Salt Water Systems Gaining Popularity for Pools

6 min read

By Connie Sue CentrellaSwimming pools are a cool refuge for residents this time of year, and maintaining them could become easier with the evolution of salt water systems. Salt water systems are now gaining in popularity for a number of reasons, including the reduced handling of chemicals by staff and potential cost savings. While the […]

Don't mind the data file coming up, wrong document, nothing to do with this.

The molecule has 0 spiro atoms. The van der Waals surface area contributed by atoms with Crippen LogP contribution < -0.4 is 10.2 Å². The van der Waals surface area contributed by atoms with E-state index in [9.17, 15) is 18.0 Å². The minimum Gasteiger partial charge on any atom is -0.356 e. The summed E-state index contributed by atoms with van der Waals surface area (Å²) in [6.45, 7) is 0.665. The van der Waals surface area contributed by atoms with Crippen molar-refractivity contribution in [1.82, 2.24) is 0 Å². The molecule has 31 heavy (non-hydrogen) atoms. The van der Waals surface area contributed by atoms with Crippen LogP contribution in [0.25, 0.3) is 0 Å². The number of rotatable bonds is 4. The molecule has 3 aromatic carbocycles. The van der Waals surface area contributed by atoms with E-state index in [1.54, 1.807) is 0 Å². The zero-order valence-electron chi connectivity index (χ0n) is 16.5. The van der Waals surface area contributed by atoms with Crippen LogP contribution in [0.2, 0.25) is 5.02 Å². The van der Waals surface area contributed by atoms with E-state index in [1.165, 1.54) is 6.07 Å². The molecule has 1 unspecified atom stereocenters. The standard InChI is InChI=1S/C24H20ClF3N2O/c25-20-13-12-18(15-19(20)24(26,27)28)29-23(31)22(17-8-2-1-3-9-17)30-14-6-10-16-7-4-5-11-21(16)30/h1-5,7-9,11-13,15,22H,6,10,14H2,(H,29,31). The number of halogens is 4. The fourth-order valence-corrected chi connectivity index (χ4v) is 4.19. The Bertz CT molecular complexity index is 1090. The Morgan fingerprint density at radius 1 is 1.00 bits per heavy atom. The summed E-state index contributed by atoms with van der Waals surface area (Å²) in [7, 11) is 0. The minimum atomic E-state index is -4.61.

By Connie Sue CentrellaSwimming pools are a cool refuge for residents this time of year, and maintaining them could become easier with the evolution of salt water systems. Salt water systems are now gaining in popularity for a number of reasons, including the reduced handling of chemicals by staff and potential cost savings. While the initial installation is more expensive than that of the traditional chlorine erosion feeder, the process continually makes chlorine without the need to manually add additional tablets to a feeder. Therefore, while the initial cost is more, over a period of time, pool managers will notice a reduction in not only the cost of tri-chlor tabs or hypochlorite tabs, but also in transportation costs and storage involved. BackgroundElectrolytic Chlorine Generators (ECGs), more commonly known as salt water systems, were first introduced in the late 1970s for swimming pools and spas when the technology was unknown to the swimming pool industry. This same process, invented in the 1960s, had been widely in use for wastewater treatment and industrial applications. Since the late 1990s, there has been a major shift in acceptance. ECGs have now gained worldwide approval. It is now recognized as the best methodology for generating chlorine sanitizer for both private and public pools and spas. How they workSalt is added to the pool or spa to establish a 3,000 ppm concentration. This is equal to only 7 percent of the salinity level in seawater. The pool user cannot taste the salt at 3000 ppm as this level is below the normal taste threshold; it is also less than the human body’s salt concentration of 4000 ppm. One of the best features of this electrolytic process is that the salt continuously recycles itself. Adding salt is infrequent, normally in outdoor pools about two or three times a year; indoor pools require less frequent additions. Indoor air quality immediately improves as well when the salt system is utilized. An electrolytic cell or cells is installed in the recirculation system after the filter and heater. As the filtered water flows through the cell, a small amount of DC current is applied to the cell blades, which under electrolysis, produces pure chlorine and sodium hypochlorite (liquid chlorine). As the water passes through the cell, the electrolytic process causes break-point chlorination, destroying bacteria and chloramines which are the source of chlorine odor, red eyes and most of the negative reactions blamed on chlorine. After oxidation occurs in the pool or spa, the sodium hypochlorite reverts back to salt in the pool. The process repeats itself over and over based on the chlorine demand in the pool or spa.                        2NaCl (salt) + 2H2O (water) yields (under electrolysis)                          2 Na HOCL + H2 gasThe micro bubbles of hydrogen gas exit the pool water invisibly.Chlorine Demand FactorsThere are eight factors that affect chlorine demand. These are:•    Volume and surface area of the pool.•    Average water temperature.•    Level of cyanuric acid (CYA) maintained. CYA slows down the destruction of chlorine by the sun’s ultraviolet rays in outdoor pools.•    Bather load. As the number of bathers’ increases, so does the sanitizer demand.•    Amount of direct sunlight/UV exposure. More sunlight exposure increases the rate at which sanitizer is consumed.•    Exposure to vegetation and airborne debris. Dense landscaping increases nitrates, which consume sanitation.•    Chemical dilution due to rainfall, backwashing, etc. Loss of water also creates loss of sanitizer.•    Main filter runtime and pool circulation patterns. Sanitizer is only introduced when pump is running. Waterfalls and other water features increase the demand for sanitizer.BenefitsThe major benefit to the pool operator is that Electrolytic Chlorine Generating Systems provide a safe method of sanitization. There is no need for bulky, heavy containers of powdered chlorine or tablets. There is no possibility of a chlorine leak or inexperienced personnel mixing chlorine with other dangerous chemicals. Erosion feeders, which have been the cause of many accidents, are eliminated from this process. Liability is one of the major factors in swimming pool operation and the installation of a safer salt generator chlorination system eliminates the exposure.Very little chemical adjustments are necessary. Organic sanitizers such as tri-chlor have a pH range of 2.8 to 3.5 which inherently lower the pH of the pool water, requiring the addition of sodium carbonate to raise the pH. The chlorine generator produces a near neutral pH.Another advantage is that the equipment installation is easy and does not take up much room in the mechanical area. There are only four components to the system: the power supply, the electrolytic cell, flow protection device and of course, salt which is dissolved in the pool water.The systems today are now enhanced with digital readouts which allow the operator to precisely manage the pool water quality. The pool manager has confidence, knowing that there is continuous chlorine sanitation (and localized super-chlorination in the cell) occurring thus eliminating potential occurrences of poor water quality and exposure to diseases. And finally, the patrons of the pool facility will enjoy a feeling of soft, silky water with no red eyes, itchy skin, faded swimwear or chlorine smell. The comfort level of users is enhanced as there is no chlorine smell in indoor installations. Keeping our visitors comfortable and coming back is key to operating a successful pool complex.As with any system, to operate a safe and healthy pool, it is important to monitor water chemistry and equipment through regular testing and observation.DrawbacksThere is a growing number of “commercial pools” that are being converted; I would estimate that at least 15 percent of the pools will be converted this year.The conversion process is relatively easy. Just install the unit, arrange for some minor electrical and plumbing changes, and add salt according to the manufacturer’s recommendations.There are only a few objections. These include the initial cost of the units; however, the ease of maintenance and not having to handle traditional tri-chlor and cal-hypo tables offset this objection. Tri-chlor adds cyanuric acid which at higher levels may inhibit chlorine activity.There is a slight increase in the pH of the pool water; however, a small amount of muriatic acid should to added to offset this increase.There is a possibility of scale buildup on the cells which can be remedied by cleaning the cells periodically with a mild solution of muriatic acid.Connie Gibson Centrella is a professor for the online aquatic engineering program at the Keiser University eCampus. She was twice honored with the Evelyn C. Keiser Teaching Excellence Award “Instructor of Distinction.” Centrella is an industry veteran with over 40 years experience in the pool and spa industry. She is a former pool builder with extensive knowledge in pool construction and equipment installation as well as manufacturing.For those looking to achieve a college degree program in the aquatics field, the Keiser University ( ) Associate of Science Aquatic Engineering degree offers a two-year degree consisting of 60 semester hours, offered exclusively online. To comment, contact Teresa O’Dea Hein at [email protected]